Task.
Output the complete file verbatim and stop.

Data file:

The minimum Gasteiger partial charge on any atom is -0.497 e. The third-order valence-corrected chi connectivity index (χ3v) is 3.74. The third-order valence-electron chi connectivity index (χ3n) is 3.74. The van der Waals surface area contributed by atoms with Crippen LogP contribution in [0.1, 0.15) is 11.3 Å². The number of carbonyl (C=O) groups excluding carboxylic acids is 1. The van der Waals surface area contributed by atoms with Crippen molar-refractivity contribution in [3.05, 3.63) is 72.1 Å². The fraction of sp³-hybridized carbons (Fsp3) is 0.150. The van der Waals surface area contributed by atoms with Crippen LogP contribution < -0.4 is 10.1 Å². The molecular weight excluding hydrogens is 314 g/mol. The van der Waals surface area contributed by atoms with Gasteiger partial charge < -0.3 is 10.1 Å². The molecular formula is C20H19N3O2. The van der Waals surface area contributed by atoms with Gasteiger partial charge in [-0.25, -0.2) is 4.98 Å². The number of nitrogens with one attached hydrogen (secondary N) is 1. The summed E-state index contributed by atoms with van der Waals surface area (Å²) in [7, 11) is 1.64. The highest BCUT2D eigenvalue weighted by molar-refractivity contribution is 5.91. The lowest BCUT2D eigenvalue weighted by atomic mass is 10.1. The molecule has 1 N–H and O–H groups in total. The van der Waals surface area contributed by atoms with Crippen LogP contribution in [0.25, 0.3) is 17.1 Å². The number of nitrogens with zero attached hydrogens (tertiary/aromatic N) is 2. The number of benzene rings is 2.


The minimum Gasteiger partial charge on any atom is -0.497 e. The third-order valence-corrected chi connectivity index (χ3v) is 3.74. The third-order valence-electron chi connectivity index (χ3n) is 3.74. The van der Waals surface area contributed by atoms with Crippen LogP contribution in [0.1, 0.15) is 11.3 Å². The number of carbonyl (C=O) groups excluding carboxylic acids is 1. The van der Waals surface area contributed by atoms with Crippen molar-refractivity contribution in [3.05, 3.63) is 72.1 Å². The fraction of sp³-hybridized carbons (Fsp3) is 0.150. The van der Waals surface area contributed by atoms with Crippen LogP contribution < -0.4 is 10.1 Å². The molecular weight excluding hydrogens is 314 g/mol. The van der Waals surface area contributed by atoms with Gasteiger partial charge < -0.3 is 10.1 Å². The molecular formula is C20H19N3O2. The van der Waals surface area contributed by atoms with Gasteiger partial charge in [-0.25, -0.2) is 4.98 Å². The number of nitrogens with one attached hydrogen (secondary N) is 1. The summed E-state index contributed by atoms with van der Waals surface area (Å²) in [7, 11) is 1.64. The highest BCUT2D eigenvalue weighted by molar-refractivity contribution is 5.91. The lowest BCUT2D eigenvalue weighted by atomic mass is 10.1. The molecule has 1 N–H and O–H groups in total. The van der Waals surface area contributed by atoms with Crippen LogP contribution in [0.25, 0.3) is 17.1 Å². The number of nitrogens with zero attached hydrogens (tertiary/aromatic N) is 2. The number of benzene rings is 2.